Interpretive Summary: The transmissible spongiform encephalopathies (also called prion diseases) are fatal neurodegenerative diseases that affect animals and humans. The agent of prion diseases is a misfolded form of the prion protein that is resistant to breakdown by the host cells. Since all mammals express prion protein on the surface of various cells such as neurons, all mammals are, in theory, capable of replicating prion diseases. One example of a prion disease, bovine spongiform encephalopathy (BSE; also called mad cow disease), has been shown to infect cattle, sheep, exotic undulates, cats, non-human primates, and humans when the new host is exposed to feeds or foods contaminated with the disease agent. The purpose of this study was to test whether non-human primates (cynomologous macaque) are susceptible to the agent of sheep scrapie. After an incubation period of approximately 10 years a macaque developed progressive clinical signs suggestive of neurologic disease. Upon postmortem examination and microscopic examination of tissues, there was a widespread distribution of lesions consistent with a transmissible spongiform encephalopathy. This information will have a scientific impact since it is the first study that demonstrates the transmission of scrapie to a non-human primate with a close genetic relationship to humans. This information is especially useful to regulatory officials and those involved with risk assessment of the potential transmission of animal prion diseases to humans. Technical Abstract: Classical bovine spongiform encephalopathy (c-BSE) is an animal prion disease that also causes variant Creutzfeldt-Jakob disease in humans. Over the past decades, c-BSE's zoonotic potential has been the driving force in establishing extensive protective measures for animal and human health.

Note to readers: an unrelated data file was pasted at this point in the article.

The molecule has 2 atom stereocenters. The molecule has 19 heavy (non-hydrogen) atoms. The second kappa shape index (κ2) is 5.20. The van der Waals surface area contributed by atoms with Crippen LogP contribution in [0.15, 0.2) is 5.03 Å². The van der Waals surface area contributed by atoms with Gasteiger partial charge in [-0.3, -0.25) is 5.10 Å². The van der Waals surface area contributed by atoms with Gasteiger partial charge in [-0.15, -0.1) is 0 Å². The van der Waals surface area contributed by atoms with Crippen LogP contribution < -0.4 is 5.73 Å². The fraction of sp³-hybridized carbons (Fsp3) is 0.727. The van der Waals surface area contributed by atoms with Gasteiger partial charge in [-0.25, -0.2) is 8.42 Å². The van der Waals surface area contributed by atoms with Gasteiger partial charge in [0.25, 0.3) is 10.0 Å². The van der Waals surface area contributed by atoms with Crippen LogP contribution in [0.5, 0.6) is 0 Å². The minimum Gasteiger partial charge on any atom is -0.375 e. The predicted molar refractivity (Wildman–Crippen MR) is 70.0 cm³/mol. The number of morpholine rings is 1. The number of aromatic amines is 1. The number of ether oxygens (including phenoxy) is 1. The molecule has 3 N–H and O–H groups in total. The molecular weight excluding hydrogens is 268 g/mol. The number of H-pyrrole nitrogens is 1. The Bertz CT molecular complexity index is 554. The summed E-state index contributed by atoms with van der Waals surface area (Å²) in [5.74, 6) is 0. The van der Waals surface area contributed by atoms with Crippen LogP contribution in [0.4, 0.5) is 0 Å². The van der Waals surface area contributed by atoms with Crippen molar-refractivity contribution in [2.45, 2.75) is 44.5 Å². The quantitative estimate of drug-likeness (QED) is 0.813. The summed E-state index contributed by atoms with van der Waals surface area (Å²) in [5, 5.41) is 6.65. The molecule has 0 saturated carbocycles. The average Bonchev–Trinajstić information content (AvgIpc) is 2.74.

*** In complement to the recent demonstration that humanized mice are susceptible to scrapie, we report here the first observation of direct transmission of a natural classical scrapie isolate to a macaque after a 10-year incubation period. Neuropathologic examination revealed all of the features of a prion disease: spongiform change, neuronal loss, and accumulation of PrPres throughout the CNS.

 

*** This observation strengthens the questioning of the harmlessness of scrapie to humans, at a time when protective measures for human and animal health are being dismantled and reduced as c-BSE is considered controlled and being eradicated.

 

*** Our results underscore the importance of precautionary and protective measures and the necessity for long-term experimental transmission studies to assess the zoonotic potential of other animal prion strains.